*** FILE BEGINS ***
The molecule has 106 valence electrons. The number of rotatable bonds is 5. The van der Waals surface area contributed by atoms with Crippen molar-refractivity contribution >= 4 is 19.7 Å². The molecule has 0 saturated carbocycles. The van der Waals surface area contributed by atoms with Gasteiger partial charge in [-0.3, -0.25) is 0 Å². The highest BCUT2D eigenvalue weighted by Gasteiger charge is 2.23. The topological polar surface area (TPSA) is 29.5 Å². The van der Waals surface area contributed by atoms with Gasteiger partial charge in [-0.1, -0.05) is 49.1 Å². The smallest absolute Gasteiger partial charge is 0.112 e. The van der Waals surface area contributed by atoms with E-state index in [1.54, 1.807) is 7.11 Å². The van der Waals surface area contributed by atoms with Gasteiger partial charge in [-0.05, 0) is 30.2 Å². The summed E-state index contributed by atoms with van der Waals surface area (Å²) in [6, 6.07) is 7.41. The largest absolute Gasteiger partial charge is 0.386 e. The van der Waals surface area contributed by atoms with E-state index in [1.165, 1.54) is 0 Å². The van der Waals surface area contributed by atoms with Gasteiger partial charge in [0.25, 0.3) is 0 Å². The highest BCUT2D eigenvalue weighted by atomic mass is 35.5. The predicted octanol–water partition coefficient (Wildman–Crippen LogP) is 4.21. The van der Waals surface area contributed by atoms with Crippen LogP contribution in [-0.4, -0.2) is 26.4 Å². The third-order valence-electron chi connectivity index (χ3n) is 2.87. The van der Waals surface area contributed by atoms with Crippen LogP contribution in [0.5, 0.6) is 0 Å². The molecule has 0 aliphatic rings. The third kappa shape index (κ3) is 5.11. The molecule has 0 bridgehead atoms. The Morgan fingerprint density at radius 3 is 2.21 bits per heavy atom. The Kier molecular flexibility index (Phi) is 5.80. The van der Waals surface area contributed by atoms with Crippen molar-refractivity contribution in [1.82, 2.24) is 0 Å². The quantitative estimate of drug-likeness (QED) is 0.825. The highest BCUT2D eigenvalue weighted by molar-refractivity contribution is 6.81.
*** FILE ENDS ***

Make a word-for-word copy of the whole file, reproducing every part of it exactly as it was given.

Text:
The molecule has 106 valence electrons. The number of rotatable bonds is 5. The van der Waals surface area contributed by atoms with Crippen molar-refractivity contribution >= 4 is 19.7 Å². The molecule has 0 saturated carbocycles. The van der Waals surface area contributed by atoms with Gasteiger partial charge in [-0.3, -0.25) is 0 Å². The highest BCUT2D eigenvalue weighted by Gasteiger charge is 2.23. The topological polar surface area (TPSA) is 29.5 Å². The van der Waals surface area contributed by atoms with Gasteiger partial charge in [-0.1, -0.05) is 49.1 Å². The smallest absolute Gasteiger partial charge is 0.112 e. The van der Waals surface area contributed by atoms with E-state index in [1.54, 1.807) is 7.11 Å². The van der Waals surface area contributed by atoms with Gasteiger partial charge in [-0.05, 0) is 30.2 Å². The summed E-state index contributed by atoms with van der Waals surface area (Å²) in [6, 6.07) is 7.41. The largest absolute Gasteiger partial charge is 0.386 e. The van der Waals surface area contributed by atoms with E-state index in [1.165, 1.54) is 0 Å². The van der Waals surface area contributed by atoms with Gasteiger partial charge in [0.25, 0.3) is 0 Å². The highest BCUT2D eigenvalue weighted by atomic mass is 35.5. The predicted octanol–water partition coefficient (Wildman–Crippen LogP) is 4.21. The van der Waals surface area contributed by atoms with Crippen LogP contribution in [-0.4, -0.2) is 26.4 Å². The third-order valence-electron chi connectivity index (χ3n) is 2.87. The van der Waals surface area contributed by atoms with Crippen LogP contribution in [0.5, 0.6) is 0 Å². The molecule has 0 aliphatic rings. The third kappa shape index (κ3) is 5.11. The molecule has 0 bridgehead atoms. The Morgan fingerprint density at radius 3 is 2.21 bits per heavy atom. The Kier molecular flexibility index (Phi) is 5.80. The van der Waals surface area contributed by atoms with Crippen molar-refractivity contribution in [1.82, 2.24) is 0 Å². The quantitative estimate of drug-likeness (QED) is 0.825. The highest BCUT2D eigenvalue weighted by molar-refractivity contribution is 6.81.